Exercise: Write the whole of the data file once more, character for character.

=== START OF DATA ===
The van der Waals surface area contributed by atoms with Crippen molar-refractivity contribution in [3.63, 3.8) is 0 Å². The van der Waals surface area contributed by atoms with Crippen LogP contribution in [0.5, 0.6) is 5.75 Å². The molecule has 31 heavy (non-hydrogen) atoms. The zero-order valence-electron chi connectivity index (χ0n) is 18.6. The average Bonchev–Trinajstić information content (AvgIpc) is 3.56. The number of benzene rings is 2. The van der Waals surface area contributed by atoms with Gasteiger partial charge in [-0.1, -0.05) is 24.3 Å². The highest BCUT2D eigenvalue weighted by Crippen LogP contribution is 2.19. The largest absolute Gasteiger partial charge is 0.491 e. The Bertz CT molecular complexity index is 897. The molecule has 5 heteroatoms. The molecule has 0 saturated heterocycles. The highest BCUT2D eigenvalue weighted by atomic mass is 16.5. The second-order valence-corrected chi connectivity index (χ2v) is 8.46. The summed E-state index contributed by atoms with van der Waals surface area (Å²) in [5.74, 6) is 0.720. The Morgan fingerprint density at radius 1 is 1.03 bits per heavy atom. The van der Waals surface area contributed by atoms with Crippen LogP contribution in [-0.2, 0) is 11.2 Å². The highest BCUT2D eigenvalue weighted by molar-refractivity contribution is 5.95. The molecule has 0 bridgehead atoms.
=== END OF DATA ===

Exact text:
The van der Waals surface area contributed by atoms with Crippen molar-refractivity contribution in [3.63, 3.8) is 0 Å². The van der Waals surface area contributed by atoms with Crippen LogP contribution in [0.5, 0.6) is 5.75 Å². The molecule has 31 heavy (non-hydrogen) atoms. The zero-order valence-electron chi connectivity index (χ0n) is 18.6. The average Bonchev–Trinajstić information content (AvgIpc) is 3.56. The number of benzene rings is 2. The van der Waals surface area contributed by atoms with Gasteiger partial charge in [-0.1, -0.05) is 24.3 Å². The highest BCUT2D eigenvalue weighted by Crippen LogP contribution is 2.19. The largest absolute Gasteiger partial charge is 0.491 e. The Bertz CT molecular complexity index is 897. The molecule has 5 heteroatoms. The molecule has 0 saturated heterocycles. The highest BCUT2D eigenvalue weighted by atomic mass is 16.5. The second-order valence-corrected chi connectivity index (χ2v) is 8.46. The summed E-state index contributed by atoms with van der Waals surface area (Å²) in [5.74, 6) is 0.720. The Morgan fingerprint density at radius 1 is 1.03 bits per heavy atom. The van der Waals surface area contributed by atoms with Crippen LogP contribution in [-0.2, 0) is 11.2 Å². The highest BCUT2D eigenvalue weighted by molar-refractivity contribution is 5.95. The molecule has 0 bridgehead atoms.